Last updated on August 2018

The Genetics of Polycystic Ovarian Syndrome

Brief description of study

The goal of this study is to determine the genetic basis of polycystic ovary syndrome (PCOS). We will first look for genes in the Icelandic population, where large family trees are known and it is easier to search for genes. We will then determine whether these same genes are important in U.S. PCOS patients.

Detailed Study Description

Polycystic Ovary Syndrome (PCOS) is one of the most common endocrine disorders in women. Its marked phenotypic variability, puzzling list of associated conditions, and hence potential risk to a woman's health over her lifecycle clearly remain a clinical investigational, genetic, and therapeutic challenge. To a great extent, this variability can be attributed to the marked genetic and environmental heterogeneity of the populations studied. We plan to address many of these long-term clinical research obstacles by delineating the genetic basis of PCOS in a unique investigational venue, the Icelandic population. Studying the Icelandic population has the following advantages: a) the population's relative genetic and environmental homogeneity; b) the remarkably rich genealogic database; and c) the centralized healthcare information. In this unusual venue, clustering of large numbers of PCOS families with known relationships is possible. Their relative homogeneity and genealogic characteristics can reduce genetic variance and hence be used to map the genetic basis for PCOS more efficiently than in more heterogeneous populations. As the genes responsible for PCOS emerge, this protocol will also determine phenotype/genotype correlations in Iceland, contrasting them with US women, and assess their long-term medical consequences.

Each female subject will be asked to arrive fasting in the morning. Women with PCOS will be asked to arrive at least 10 days from their last menstrual period, while women with regular menstrual cycles will be seen within the first 14 days after their menstrual period starts. All subjects will be asked to fill out an extensive questionnaire. Subjects will then undergo further history, physical exam and laboratory exams. Blood will be drawn at baseline for DNA (the material in the cell that holds the genes), fasting blood glucose and insulin, HbA1C, total and fractionated cholesterol, triglycerides, testosterone, androstenedione, DHEAS, SHBG and 17-OH Progesterone. Additional blood will be drawn at 10 and 20 minutes for measurement of LH and FSH, which are pulsatile. An oral glucose tolerance test will be optional. A standardized transvaginal ultrasound will be performed to look at the ovaries in all female subjects. This can be done over the abdomen with a full bladder if the patient prefers.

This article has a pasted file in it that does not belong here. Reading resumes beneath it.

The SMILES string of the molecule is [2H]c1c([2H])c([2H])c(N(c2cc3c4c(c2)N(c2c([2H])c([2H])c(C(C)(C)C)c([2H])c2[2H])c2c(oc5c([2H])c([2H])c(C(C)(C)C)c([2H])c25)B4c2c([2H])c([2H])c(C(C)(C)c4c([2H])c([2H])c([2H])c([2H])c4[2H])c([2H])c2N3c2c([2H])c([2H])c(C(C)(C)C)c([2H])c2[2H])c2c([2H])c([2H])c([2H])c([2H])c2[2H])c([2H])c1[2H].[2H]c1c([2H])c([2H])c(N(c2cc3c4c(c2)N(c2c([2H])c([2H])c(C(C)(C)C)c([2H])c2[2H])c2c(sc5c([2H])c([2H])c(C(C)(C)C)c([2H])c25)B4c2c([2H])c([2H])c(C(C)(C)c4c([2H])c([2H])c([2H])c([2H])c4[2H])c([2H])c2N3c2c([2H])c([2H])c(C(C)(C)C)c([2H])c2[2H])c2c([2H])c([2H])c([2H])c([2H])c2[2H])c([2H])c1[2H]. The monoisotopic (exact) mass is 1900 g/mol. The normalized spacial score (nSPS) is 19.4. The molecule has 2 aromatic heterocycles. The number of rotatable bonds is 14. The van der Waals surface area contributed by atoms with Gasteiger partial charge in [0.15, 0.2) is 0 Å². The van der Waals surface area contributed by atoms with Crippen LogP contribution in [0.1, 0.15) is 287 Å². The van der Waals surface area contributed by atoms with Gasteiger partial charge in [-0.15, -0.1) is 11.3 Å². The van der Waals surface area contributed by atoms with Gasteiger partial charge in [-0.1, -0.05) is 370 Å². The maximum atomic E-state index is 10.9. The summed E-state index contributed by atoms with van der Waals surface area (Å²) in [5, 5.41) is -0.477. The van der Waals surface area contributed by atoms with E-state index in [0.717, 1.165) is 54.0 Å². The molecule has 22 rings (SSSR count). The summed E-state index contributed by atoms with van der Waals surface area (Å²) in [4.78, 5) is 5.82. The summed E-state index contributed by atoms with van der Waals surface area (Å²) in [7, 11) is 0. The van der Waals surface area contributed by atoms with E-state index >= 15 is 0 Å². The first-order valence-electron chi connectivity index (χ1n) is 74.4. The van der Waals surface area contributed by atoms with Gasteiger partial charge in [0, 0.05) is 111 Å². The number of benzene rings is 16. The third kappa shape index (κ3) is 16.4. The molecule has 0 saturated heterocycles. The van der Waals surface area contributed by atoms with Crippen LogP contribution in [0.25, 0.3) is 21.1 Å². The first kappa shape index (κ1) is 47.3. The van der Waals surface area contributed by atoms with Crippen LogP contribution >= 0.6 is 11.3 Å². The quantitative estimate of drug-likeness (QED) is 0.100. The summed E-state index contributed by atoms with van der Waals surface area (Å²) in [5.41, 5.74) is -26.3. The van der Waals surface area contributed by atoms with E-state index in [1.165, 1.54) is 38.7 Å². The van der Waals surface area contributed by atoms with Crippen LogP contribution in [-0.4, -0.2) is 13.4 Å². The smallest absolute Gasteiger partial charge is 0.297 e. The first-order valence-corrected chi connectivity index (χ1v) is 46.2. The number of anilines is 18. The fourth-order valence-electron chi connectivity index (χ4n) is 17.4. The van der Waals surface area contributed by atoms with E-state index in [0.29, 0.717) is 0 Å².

Male family members will also undergo a history, physical and laboratory exams in an identical manner to that of their female family members with the addition that specific notice of their hair distribution will be made. PCOS subjects who are on oral contraceptives or other hormonal medication may have cholesterol, insulin, glucose, triglycerides and HbA1C labs drawn, whereas subjects on insulin sensitizing agents will not have any blood drawn for these tests. These subjects will undergo an ultrasound and DNA sampling.

All hormone blood samples from Icelandic and Boston subjects will be examined in Boston. All DNA testing will be performed in the Genotyping Core of deCODE, a company in Iceland. Therefore, all DNA samples from Iceland and Boston will be analyzed in Iceland. The Boston blood samples will be coded and sent to the DeCODE genotyping facility. The investigators in Boston will retain the link between the code and the subject information in a locked area in the office. The names of subjects will not be disclosed to deCODE.

Clinical Study Identifier: NCT00166569

Contact Investigators or Research Sites near you

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Corrine K Welt, MD

University of Utah
Salt Lake City, UT United States
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Recruitment Status: Open

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